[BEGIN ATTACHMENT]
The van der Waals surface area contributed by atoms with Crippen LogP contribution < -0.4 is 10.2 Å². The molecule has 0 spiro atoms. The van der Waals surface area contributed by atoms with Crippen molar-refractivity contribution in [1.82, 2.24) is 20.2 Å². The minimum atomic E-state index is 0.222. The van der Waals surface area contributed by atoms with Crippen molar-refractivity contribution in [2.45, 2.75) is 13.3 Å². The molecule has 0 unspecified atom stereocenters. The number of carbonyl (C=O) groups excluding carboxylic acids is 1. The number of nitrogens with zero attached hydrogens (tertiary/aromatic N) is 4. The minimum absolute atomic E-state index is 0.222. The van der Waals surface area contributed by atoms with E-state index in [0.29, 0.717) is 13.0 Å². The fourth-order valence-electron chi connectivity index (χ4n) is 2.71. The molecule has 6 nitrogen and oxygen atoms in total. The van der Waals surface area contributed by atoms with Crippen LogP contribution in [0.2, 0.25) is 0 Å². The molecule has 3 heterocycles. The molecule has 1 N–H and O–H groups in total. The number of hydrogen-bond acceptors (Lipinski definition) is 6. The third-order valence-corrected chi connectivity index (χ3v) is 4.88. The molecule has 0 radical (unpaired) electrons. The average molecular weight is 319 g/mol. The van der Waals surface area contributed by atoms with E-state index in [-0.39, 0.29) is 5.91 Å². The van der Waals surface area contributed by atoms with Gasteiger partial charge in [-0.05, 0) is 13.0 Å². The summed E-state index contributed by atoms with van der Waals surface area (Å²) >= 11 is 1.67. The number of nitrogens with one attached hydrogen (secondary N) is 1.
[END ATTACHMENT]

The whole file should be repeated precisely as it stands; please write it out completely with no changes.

The van der Waals surface area contributed by atoms with Crippen LogP contribution < -0.4 is 10.2 Å². The molecule has 0 spiro atoms. The van der Waals surface area contributed by atoms with Crippen molar-refractivity contribution in [1.82, 2.24) is 20.2 Å². The minimum atomic E-state index is 0.222. The van der Waals surface area contributed by atoms with Crippen molar-refractivity contribution in [2.45, 2.75) is 13.3 Å². The molecule has 0 unspecified atom stereocenters. The number of carbonyl (C=O) groups excluding carboxylic acids is 1. The number of nitrogens with zero attached hydrogens (tertiary/aromatic N) is 4. The minimum absolute atomic E-state index is 0.222. The van der Waals surface area contributed by atoms with E-state index in [0.29, 0.717) is 13.0 Å². The fourth-order valence-electron chi connectivity index (χ4n) is 2.71. The molecule has 6 nitrogen and oxygen atoms in total. The van der Waals surface area contributed by atoms with Crippen LogP contribution in [0.2, 0.25) is 0 Å². The molecule has 3 heterocycles. The molecule has 1 N–H and O–H groups in total. The number of hydrogen-bond acceptors (Lipinski definition) is 6. The third-order valence-corrected chi connectivity index (χ3v) is 4.88. The molecule has 0 radical (unpaired) electrons. The average molecular weight is 319 g/mol. The van der Waals surface area contributed by atoms with E-state index in [-0.39, 0.29) is 5.91 Å². The van der Waals surface area contributed by atoms with Gasteiger partial charge in [-0.05, 0) is 13.0 Å². The summed E-state index contributed by atoms with van der Waals surface area (Å²) >= 11 is 1.67. The number of nitrogens with one attached hydrogen (secondary N) is 1.